I'm in the middle of nowhere. As far as I can see, all there is to see is red dirt, yellow grass, olive green trees, and grey skies. Today we flew out to Alice Springs. Our arrival would have been cheerful if a) it hadn't been raining; and b) I hadn't realized that I left my wallet at our hotel in Melbourne. But, we were on a tight schedule, so it was into the bus and go! Or it would have been, if the stagecoach could get through the mud. We had to call a four wheel drive bus to come and take us to Ooraminna Bush Camp. Once we got there, we plunged into some hands-on activities. We baked bread (special bush bread called damper), cracked whips (Indiana Jones still takes the cake, especially from me!), and rolled out our swags to enjoy a night under the stars. Hah! What stars? The night was so foggy we couldn't even see the moon! But we did enjoy a long talk by the campfire from a professional astronomer (my brother Gabriel would be jealous). After a long day, we were very happy to snuggle up in our comfty swags and sleep.

See you at Uluru!


We woke up in our swags. From there, it was on to the bus for a six hour drive to Uluru. We ended up behind schedule due to the muddy roads, but we made good time and arrived at Uluru- aka Ayers Rock- only a little bit late. The very nice people at Anangu Waii stayed late to let us finish our activities. First, we learned how to make kiti (bush glue) from Cassidy Uluru, an Aboriginal. He also talked a little bit about the tools used by men, women, and children in the Aboriginal Culture. The Aborigine used the same techniques for over 20,000 years, and only stopped about 50 years ago. After this, we got the chance to make our own "dot" paintings. Cassidy pointed out that it is strange that they are called dot paintings, since the important part of the painting is the symbols, not the surrounding dots. When we were done painting, we drove over to the west side of Uluru (the side you'll see more pictures of) to take some pictures. We were meant to watch the sun set over the huge rock, but you can't really have a sunset with no sun!

We then finally retired to our hotel rooms at the resort. We ate an Aussie style barbeque dinner and enjoyed some Australian music. I cannot wait for tomorrow's camel ride. Good night!

Healesville Sanctuary and Queen Victoria Market

Friday, May 29, 2009

Today we enjoyed “sleeping in” until 7 am. We then boarded our stagecoach for the 1 hour drive to Healesville Sanctuary. At the sanctuary, we got to look at koalas, emus, sugar gliders, a spotted python, and two types of possums. After this, we observed a veterinarian disemboweling a kangaroo. It was disgusting but fascinating. I admired the bravery of the kids who stayed in the room with the vet while the rest of us watched from behind glass (smell-proof glass), but I also admired Mrs. McGuire for knowing to turn away before the intestines came out. Yick! Luckily, lunch was not right after this activity. We had to go to the bird show first. I think that the show was my favorite part of the Sanctuary. I saw several really amazing birds, including a wedgetail eagle, a blackbreasted buzzard, and a kite. They were truly beautiful.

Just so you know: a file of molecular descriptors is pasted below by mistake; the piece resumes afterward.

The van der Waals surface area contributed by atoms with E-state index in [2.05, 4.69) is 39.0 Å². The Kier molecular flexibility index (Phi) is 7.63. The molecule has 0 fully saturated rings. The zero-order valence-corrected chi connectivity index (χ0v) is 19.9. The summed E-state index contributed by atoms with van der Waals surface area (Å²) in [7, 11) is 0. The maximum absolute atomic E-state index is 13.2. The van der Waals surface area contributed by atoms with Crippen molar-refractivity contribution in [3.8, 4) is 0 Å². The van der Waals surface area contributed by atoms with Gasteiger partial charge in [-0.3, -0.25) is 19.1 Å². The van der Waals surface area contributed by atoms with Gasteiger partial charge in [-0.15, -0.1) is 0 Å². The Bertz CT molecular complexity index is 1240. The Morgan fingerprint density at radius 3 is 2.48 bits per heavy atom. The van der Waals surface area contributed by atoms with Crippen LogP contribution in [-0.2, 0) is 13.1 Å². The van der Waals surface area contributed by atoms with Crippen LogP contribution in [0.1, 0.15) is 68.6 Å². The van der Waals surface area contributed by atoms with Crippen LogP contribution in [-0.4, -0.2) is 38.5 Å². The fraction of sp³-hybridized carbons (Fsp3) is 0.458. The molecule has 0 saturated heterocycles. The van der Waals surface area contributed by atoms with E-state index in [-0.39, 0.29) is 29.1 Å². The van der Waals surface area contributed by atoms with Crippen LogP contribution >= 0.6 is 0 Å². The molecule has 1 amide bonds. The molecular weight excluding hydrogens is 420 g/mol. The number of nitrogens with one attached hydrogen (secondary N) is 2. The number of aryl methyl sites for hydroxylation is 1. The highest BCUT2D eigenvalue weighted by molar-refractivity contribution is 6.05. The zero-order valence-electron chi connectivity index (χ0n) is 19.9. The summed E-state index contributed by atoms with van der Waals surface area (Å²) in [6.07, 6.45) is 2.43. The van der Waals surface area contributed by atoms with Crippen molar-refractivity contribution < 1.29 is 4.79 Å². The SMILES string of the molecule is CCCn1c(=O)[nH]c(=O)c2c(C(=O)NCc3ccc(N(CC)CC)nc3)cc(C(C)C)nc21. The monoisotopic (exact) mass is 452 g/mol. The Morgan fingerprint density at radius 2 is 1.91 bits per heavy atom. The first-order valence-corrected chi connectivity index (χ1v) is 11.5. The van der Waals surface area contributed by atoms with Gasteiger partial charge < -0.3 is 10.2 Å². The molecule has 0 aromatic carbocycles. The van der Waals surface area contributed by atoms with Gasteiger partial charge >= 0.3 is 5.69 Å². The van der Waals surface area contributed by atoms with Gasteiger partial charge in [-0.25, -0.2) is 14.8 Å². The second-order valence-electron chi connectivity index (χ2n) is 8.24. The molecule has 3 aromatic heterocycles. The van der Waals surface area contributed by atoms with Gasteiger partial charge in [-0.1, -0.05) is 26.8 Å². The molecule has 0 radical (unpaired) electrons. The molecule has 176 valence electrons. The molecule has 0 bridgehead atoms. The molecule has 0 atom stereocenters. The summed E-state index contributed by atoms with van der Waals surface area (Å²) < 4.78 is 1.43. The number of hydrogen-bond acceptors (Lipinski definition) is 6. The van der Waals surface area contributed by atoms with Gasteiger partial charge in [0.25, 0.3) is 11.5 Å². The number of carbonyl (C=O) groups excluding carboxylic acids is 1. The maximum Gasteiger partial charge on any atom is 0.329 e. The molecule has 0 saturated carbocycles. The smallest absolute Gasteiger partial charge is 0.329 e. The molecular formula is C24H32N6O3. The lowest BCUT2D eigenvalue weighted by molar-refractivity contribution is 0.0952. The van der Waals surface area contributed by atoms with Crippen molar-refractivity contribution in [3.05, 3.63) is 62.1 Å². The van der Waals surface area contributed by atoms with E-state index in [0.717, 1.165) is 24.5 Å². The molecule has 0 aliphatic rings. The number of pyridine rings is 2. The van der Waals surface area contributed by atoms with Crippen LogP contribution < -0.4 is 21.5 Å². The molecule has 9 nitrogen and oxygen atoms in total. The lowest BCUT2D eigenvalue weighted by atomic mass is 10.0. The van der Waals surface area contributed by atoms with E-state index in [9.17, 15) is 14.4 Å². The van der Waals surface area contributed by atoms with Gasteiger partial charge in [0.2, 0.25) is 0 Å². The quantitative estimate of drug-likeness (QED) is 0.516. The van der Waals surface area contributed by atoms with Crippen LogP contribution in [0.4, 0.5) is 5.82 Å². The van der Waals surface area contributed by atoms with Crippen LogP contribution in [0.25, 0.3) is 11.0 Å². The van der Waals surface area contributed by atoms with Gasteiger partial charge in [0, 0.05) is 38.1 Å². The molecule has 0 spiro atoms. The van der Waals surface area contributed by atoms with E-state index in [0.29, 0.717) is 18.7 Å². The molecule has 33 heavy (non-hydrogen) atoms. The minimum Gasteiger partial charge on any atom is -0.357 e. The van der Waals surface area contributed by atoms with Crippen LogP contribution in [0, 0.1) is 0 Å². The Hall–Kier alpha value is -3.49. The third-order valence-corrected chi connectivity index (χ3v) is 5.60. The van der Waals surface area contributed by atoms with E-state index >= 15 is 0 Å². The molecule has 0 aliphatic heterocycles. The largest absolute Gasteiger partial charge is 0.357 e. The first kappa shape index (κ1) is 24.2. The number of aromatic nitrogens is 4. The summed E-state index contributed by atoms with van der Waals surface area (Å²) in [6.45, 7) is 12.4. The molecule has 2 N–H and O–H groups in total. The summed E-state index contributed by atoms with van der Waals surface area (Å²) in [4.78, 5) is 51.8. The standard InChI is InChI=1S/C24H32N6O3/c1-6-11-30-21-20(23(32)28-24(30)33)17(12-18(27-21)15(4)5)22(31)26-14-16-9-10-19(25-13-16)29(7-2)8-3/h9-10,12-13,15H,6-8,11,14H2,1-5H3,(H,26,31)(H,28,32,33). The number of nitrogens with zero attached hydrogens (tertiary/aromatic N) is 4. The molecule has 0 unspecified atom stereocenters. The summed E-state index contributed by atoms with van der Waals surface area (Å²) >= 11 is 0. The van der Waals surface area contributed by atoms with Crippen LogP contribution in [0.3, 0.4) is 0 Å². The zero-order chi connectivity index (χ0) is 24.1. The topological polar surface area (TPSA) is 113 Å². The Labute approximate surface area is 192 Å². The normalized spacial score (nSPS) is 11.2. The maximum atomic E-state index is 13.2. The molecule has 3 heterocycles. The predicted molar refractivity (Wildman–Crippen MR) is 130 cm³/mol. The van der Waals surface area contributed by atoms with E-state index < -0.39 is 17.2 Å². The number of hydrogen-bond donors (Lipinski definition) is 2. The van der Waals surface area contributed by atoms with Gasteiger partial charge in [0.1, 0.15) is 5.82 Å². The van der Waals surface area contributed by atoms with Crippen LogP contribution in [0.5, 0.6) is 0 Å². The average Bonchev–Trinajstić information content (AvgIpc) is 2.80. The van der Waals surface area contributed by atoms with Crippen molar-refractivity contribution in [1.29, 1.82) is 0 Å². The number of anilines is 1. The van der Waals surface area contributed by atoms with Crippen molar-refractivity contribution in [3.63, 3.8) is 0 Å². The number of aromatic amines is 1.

We were very excited to get to spend time at the Queen Victoria Market. Although the market was built in the 19th century, it is anything but old-fashioned. For one thing, the open market is entirely solar-powered. At the Queen Vic, you can buy anything from fresh fruit and veg to boxing kangaroo pens. I enjoyed eating donuts from the world-famous donut truck and buying a couple souvenirs. It was a great way to soak up some Melbourne culture and a great end to our stay in Melbourne. Tomorrow morning we board our flight to Alice Springs! I can't wait! Goodnight!

Otway Fly

Thursday, May 28, 2009

Today, we got up early to get into the stagecoach and make our way along the Great Ocean Road. Why did we need to get on the road at seven am? Because we were traveling to the Otway Fly, a National Park that is home to many unique trees. We got to plant a Mountain Ash tree and a Myrtle Beech tree (in the pouring rain). We then trekked through the rain forest, and got to see the adult versions of the little saplings we had planted. The Mountain Ash grows up to one hundred fifty meters, although none this tall are currently in existence. If one were, it would be taller than the tallest California Redwood (currently 120 meters), making it the tallest tree in the world. The Myrtle Beech tree is a species that has been around 60 million years, and was a food for herbivore dinosaurs. We walked along the treetops on the Skywalk, a pathway that stretches around some of the Park, allowing visitors to gain a different perspective on these huge trees. I interviewed Peter, our guide. I was surprised to learn that the effects of climate change are not felt evenly around Australia. Peter told me that because Victoria is very wet, they are not feeling the effects as much as, say, the Outback.